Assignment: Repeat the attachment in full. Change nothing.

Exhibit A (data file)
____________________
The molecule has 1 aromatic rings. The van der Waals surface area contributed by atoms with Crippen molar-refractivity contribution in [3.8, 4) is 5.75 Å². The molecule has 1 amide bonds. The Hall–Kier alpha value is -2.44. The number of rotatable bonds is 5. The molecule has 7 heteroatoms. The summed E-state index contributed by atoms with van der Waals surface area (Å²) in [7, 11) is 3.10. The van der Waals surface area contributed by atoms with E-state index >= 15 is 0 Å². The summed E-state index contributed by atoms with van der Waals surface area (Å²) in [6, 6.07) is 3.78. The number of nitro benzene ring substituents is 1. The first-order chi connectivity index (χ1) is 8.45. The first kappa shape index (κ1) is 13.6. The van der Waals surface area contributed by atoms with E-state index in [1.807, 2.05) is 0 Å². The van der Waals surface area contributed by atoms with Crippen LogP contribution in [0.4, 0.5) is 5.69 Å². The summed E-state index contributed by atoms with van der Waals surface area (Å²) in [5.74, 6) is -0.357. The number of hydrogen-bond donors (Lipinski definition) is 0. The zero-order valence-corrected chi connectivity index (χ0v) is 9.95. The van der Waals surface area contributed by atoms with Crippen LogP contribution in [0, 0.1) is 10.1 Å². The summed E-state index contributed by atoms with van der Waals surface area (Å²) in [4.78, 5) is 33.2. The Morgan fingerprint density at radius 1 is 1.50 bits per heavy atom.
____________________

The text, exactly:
The molecule has 1 aromatic rings. The van der Waals surface area contributed by atoms with Crippen molar-refractivity contribution in [3.8, 4) is 5.75 Å². The molecule has 1 amide bonds. The Hall–Kier alpha value is -2.44. The number of rotatable bonds is 5. The molecule has 7 heteroatoms. The summed E-state index contributed by atoms with van der Waals surface area (Å²) in [7, 11) is 3.10. The van der Waals surface area contributed by atoms with E-state index >= 15 is 0 Å². The summed E-state index contributed by atoms with van der Waals surface area (Å²) in [6, 6.07) is 3.78. The number of nitro benzene ring substituents is 1. The first-order chi connectivity index (χ1) is 8.45. The first kappa shape index (κ1) is 13.6. The van der Waals surface area contributed by atoms with E-state index in [1.807, 2.05) is 0 Å². The van der Waals surface area contributed by atoms with Crippen LogP contribution in [0.4, 0.5) is 5.69 Å². The summed E-state index contributed by atoms with van der Waals surface area (Å²) in [5.74, 6) is -0.357. The number of hydrogen-bond donors (Lipinski definition) is 0. The zero-order valence-corrected chi connectivity index (χ0v) is 9.95. The van der Waals surface area contributed by atoms with Crippen LogP contribution in [0, 0.1) is 10.1 Å². The summed E-state index contributed by atoms with van der Waals surface area (Å²) in [4.78, 5) is 33.2. The Morgan fingerprint density at radius 1 is 1.50 bits per heavy atom.